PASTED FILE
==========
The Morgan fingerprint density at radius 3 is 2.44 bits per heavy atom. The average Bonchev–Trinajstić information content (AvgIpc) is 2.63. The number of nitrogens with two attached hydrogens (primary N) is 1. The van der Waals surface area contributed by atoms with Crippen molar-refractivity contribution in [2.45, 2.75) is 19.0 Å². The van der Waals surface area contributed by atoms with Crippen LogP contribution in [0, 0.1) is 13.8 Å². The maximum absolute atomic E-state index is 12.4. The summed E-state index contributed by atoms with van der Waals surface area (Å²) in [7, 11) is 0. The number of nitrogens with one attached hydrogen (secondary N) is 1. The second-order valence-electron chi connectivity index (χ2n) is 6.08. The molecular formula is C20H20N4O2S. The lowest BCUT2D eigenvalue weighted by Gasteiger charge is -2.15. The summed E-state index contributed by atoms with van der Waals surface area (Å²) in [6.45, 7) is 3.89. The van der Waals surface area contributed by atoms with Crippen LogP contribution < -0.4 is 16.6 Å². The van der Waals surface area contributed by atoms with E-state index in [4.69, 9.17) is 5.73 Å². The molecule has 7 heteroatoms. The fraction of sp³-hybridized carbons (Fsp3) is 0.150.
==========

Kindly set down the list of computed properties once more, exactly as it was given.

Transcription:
The Morgan fingerprint density at radius 3 is 2.44 bits per heavy atom. The average Bonchev–Trinajstić information content (AvgIpc) is 2.63. The number of nitrogens with two attached hydrogens (primary N) is 1. The van der Waals surface area contributed by atoms with Crippen molar-refractivity contribution in [2.45, 2.75) is 19.0 Å². The van der Waals surface area contributed by atoms with Crippen LogP contribution in [0, 0.1) is 13.8 Å². The maximum absolute atomic E-state index is 12.4. The summed E-state index contributed by atoms with van der Waals surface area (Å²) in [7, 11) is 0. The number of nitrogens with one attached hydrogen (secondary N) is 1. The second-order valence-electron chi connectivity index (χ2n) is 6.08. The molecular formula is C20H20N4O2S. The lowest BCUT2D eigenvalue weighted by Gasteiger charge is -2.15. The summed E-state index contributed by atoms with van der Waals surface area (Å²) in [6.45, 7) is 3.89. The van der Waals surface area contributed by atoms with Crippen LogP contribution < -0.4 is 16.6 Å². The van der Waals surface area contributed by atoms with E-state index in [4.69, 9.17) is 5.73 Å². The molecule has 7 heteroatoms. The fraction of sp³-hybridized carbons (Fsp3) is 0.150.